Daily World News Digest, 9 December 2015

Canada: New government launches first phase of missing, murdered women inquiry

CTV News, a portal from Canada, reported on 8 December that new liberal government of Canada is launching the first phase of a national inquiry into missing and murdered aboriginal women, the justice minister said Tuesday. Minister Jody Wilson-Raybould said the first phase will include consultations with affected families in the national capital region to hear their input on the design and goals of the inquiry. Earlier in the day, Prime Minister Justin Trudeau said the inquiry is a “top priority” of the Liberal government. Calls for a national inquiry have been growing since a 2014 RCMP review found that 1,181 indigenous women had been murdered or gone missing since 1980 — 164 missing and 1,017 homicide victims. http://bit.ly/1m9SyBR

At least 11 migrants dead in sinking off Greece

Belfast Telegraph reported today that at least 11 people have died and 13 are missing after a boat carrying about 50 migrants sank in the eastern Aegean Sea, Greek authorities said. Twenty-six people were rescued alive after the accident, which occurred when a wooden boat carrying the migrants from Turkey sank near the islet of Farmakonissi, the coast guard said. Five children, four men and two women died in the incident. Their nationalities were not immediately known. Police in northern Greece have closed a border crossing with Macedonia and are stopping people from getting within five kilometers of it following a standoff with hundreds of people who have been denied entry. http://bit.ly/1RDPIB9

Kenya: Excavation yields no bodies in Mandera ‘‘graves’’

Capital News, a portal from Kenya, reported today that Inspector General of Police Joseph Boinnet says there were no more bodies in the 15 excavated sites alleged to contain mass graves. Boinnet said the court-sanctioned excavation carried out on Tuesday and witnessed by politicians, local leaders; human rights activists and journalists did not yield any results. Some local leaders have accused police officers of extra-judicial killings following several cases of disappearances. Police however claim most of the reported cases were of those youths who crossed to the war torn Somalia to join Al-Shabaab. The Kenya National Commission on Human Rights issued a report in September detailing various counts of alleged victims of police brutality. http://bit.ly/1YY0BQg

More people crossing border, dying along the way in Rio Grande Valley

Fox News San Antonio carried a story on 8 December saying that authorities in the Rio Grande Valley noticed the increase in the number of persons crossing the border illegally, as well as to dying along the way. The ones who don’t survive end up at the medical examiner’s office in Laredo. “We’re the ones who actually go out on scene and sometimes recover these individuals,” Webb County Medical Examiner Dr. Corinne Stern says. The bodies of 100 border crossers have been recovered this year. Last year, most of the immigrants who died were from Central America. Right now, they’re Mexican Nationals. Dr. Stern is responsible for identifying the bodies and says that there are many immigrants who died in 2015 and still have not been identified. The examiners are currently asking the families to give DNA for their database. http://bit.ly/1XV8usF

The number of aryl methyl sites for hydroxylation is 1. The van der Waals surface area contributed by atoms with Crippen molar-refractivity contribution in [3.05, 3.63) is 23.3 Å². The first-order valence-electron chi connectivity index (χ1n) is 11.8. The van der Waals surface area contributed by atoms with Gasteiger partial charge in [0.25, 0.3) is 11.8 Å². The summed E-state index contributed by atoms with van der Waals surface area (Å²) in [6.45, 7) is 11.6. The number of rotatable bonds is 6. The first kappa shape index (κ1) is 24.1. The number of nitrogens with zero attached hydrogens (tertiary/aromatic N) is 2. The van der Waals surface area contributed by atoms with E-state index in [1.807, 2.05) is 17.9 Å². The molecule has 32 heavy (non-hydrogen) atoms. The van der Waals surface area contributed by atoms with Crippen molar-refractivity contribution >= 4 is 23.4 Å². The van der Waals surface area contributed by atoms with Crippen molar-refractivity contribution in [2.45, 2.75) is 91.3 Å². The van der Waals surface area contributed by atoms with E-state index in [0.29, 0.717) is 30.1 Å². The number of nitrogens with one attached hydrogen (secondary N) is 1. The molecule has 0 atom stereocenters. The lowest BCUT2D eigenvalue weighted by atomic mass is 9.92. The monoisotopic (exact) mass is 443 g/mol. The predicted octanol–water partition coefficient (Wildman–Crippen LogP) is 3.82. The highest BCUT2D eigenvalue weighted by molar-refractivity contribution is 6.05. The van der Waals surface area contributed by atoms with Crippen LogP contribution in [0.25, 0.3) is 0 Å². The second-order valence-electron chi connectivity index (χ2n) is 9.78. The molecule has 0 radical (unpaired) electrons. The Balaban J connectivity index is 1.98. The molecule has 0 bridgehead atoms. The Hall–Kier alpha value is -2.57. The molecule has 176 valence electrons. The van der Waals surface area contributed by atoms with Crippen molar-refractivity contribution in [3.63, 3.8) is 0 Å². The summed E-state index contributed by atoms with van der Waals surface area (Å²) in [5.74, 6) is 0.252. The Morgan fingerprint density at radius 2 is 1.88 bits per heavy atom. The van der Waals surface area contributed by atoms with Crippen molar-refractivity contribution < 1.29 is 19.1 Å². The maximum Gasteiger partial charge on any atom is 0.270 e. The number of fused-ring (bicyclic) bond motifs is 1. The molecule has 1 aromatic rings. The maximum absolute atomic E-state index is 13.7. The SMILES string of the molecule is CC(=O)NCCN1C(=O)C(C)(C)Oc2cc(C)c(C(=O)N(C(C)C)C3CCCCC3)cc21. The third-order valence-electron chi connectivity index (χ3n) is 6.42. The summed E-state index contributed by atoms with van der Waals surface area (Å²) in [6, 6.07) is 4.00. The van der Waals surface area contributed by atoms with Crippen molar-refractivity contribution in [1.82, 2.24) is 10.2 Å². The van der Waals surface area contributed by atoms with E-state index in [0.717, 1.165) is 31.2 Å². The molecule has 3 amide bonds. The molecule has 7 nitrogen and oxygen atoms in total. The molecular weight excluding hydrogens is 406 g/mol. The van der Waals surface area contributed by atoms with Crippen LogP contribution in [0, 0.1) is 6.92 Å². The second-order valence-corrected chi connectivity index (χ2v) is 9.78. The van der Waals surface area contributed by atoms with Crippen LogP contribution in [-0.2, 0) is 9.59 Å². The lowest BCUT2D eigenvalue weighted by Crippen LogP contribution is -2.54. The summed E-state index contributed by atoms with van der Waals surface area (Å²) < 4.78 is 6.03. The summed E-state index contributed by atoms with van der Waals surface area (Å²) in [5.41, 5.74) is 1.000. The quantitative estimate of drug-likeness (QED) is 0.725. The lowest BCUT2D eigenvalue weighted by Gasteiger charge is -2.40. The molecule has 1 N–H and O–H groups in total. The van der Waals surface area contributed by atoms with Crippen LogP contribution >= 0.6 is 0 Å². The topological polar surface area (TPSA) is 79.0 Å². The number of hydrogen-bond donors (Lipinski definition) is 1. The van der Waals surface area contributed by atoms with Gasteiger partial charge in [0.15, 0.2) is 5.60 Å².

Missing persons’ families resolve to boycott Paranagama Commission in Sri Lanka

TamilNet, a news portal from Sri Lanka, reported on 8 December that the organizations representing families of the enforced disappeared Eezham Tamils from the 8 districts of the country of Eezham Tamils came together in Jaffna on Tuesday to denounce the Sri Lankan Presidential Commission to Investigate into Complaints Regarding Missing Persons (PCICMP), which is also known as Paranagama Commission. The families of the missing persons have jointly decided not to take part in any sittings, scheduled to take place at the various Divisional Secretariats in the Jaffna District between 11 and 19 December. The families, expressing solidarity with the Tamil prisoners who have exposed the deceptive designs of the Sri Lankan State have also resolved to step up their protests. http://bit.ly/1Qex3MF

The never-ending tragedy of Kashmir’s half-widows whose husband were forcibly disappeared

Scroll, a digital daily from India, carried a story today saying that thousands of men have disappeared since the beginning of the armed struggle in the 1990s. Their wives are a poignant metaphor for Kashmir. The Kashmiri half-widow has been often likened to the state of Kashmir. The unique category emerged in the Valley over the past 25 years of conflict and insurgency. Between 8,000 and 10,000 Kashmiri men, combatants and non-combatants, have simply “disappeared” since the armed struggle for began in the 1990s. Their wives are now called half-widows. The crime of enforced disappearance is not legally recognized in India, and in Kashmir, cases of disappearances have been swept under the carpet under legal fictions of missing cases or as deaths. http://bit.ly/1Y18LF3

Items in Daily World News Digest are summaries of published reports relevant to the issue of missing persons, compiled by ICMP staff.  These items do not necessarily reflect the position of ICMP.